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September 6, 2011 / Ben Chun

New Insights from AP Results

In 2009, I reached the conclusion that there was a strong correlation between the amount of optional work that students did in CodingBat and their exam scores. Last year, I started to suspect that this was not the case.

Now the most recent AP exam scores from my students confirm that negative result, despite controlling for some students who cheated on the CodingBat work.

What I do know is that my fall semester final is very strongly correlated (2010 r=0.93, 2011 r=0.85) with scores on the AP exam itself. One possible conclusion is that the first semester of this course matters quite a bit: students who gain mastery early keep it, while students who fall behind stay behind.

I had my complaints about the exam questions this year, but at the end of the day the test is the test and it doesn’t seem to give such different results than my own style of assessment. If you haven’t seen Chief Reader Jody Paul’s notes from the 2011 reading, there are some interesting charts in there, particularly an upward trend in the number of students taking this exam.

For 2012, my job is to keep the train on the tracks. Things are going okay. That’s an improvement from where I was a year ago. After seeing my 2010 numbers, my assistant principal wrote to me:

Your AP scores surprised me, sort of.  I’m not surprised that they were so split — that was something you recognized throughout the year and I think lost some sleep over, or maybe just decided not to lose sleep over. Either way, you’re in an interesting position now.  You know that you can teach some kids the content well enough that they’ll get a five.  Now you have the challenge of figuring out what it will take to get the rest of the class at least to a passing level.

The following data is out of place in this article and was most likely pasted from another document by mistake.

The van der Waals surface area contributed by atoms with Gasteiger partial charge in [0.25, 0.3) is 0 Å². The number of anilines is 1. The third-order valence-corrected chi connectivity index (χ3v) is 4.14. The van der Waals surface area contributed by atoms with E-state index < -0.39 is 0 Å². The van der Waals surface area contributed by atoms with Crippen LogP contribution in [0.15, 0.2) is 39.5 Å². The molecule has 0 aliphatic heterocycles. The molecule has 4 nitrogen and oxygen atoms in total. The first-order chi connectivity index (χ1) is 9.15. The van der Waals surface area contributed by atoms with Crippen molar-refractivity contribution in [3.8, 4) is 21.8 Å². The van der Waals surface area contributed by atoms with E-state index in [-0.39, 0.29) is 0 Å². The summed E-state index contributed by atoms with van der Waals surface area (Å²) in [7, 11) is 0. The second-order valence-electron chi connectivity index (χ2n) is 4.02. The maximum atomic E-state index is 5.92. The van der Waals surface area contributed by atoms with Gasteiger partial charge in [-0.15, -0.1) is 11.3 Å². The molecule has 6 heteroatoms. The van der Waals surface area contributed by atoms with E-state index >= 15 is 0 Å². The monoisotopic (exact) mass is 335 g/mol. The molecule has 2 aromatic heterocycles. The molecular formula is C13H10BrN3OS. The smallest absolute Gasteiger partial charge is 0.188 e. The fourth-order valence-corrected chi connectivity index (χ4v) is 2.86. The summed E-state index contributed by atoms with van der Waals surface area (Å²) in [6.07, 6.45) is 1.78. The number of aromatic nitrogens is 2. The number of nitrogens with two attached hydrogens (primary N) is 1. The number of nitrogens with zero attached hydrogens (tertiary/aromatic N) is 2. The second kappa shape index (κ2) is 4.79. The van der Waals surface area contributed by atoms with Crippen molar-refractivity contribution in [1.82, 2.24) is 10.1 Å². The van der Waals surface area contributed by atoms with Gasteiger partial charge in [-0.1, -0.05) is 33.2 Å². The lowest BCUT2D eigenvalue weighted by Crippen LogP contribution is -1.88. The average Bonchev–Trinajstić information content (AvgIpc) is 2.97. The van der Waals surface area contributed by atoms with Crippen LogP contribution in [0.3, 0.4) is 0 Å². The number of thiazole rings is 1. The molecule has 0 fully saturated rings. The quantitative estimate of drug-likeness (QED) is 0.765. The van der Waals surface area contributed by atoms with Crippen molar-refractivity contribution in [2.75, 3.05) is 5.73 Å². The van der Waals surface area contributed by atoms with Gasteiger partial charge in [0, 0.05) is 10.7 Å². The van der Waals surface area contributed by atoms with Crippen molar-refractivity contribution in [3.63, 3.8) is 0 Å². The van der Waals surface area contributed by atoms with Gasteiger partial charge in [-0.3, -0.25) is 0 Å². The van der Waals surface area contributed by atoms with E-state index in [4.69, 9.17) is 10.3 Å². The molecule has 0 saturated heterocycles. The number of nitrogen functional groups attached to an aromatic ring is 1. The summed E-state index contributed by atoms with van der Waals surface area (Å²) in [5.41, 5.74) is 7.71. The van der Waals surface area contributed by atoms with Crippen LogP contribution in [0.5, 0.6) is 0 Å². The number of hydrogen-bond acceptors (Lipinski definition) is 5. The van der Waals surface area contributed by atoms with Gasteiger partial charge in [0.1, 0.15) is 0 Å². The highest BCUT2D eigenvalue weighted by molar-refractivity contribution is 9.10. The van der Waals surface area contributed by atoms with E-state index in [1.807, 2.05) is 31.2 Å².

And I said, “yep. that involves breaking down the concepts into smaller chunks, offering more practice, more scaffolding. i’m working on that now. it’s really hard.” I built new lecture notes, designed new labs, and spent a lot of time sitting next to students and reading their code.

So in that context, I’m really proud of the numbers from 2011. I moved the pass rate (3 or above) from 50% up to 60% and the average score from 2.61 up to 2.97 with a much larger class (30, up from 18).

I also cut the rate of 1’s from 50% down to 17%. There was a cost in terms of 5’s but I think in some ways the number of 5’s in a given year is predetermined as long as I at least cover the material. It’s the number of 4’s and 1’s that I work to change.

This still trails the national average (and some of my cross-town competition), but we’re in the game now. I just have to figure out what to do about CodingBat.

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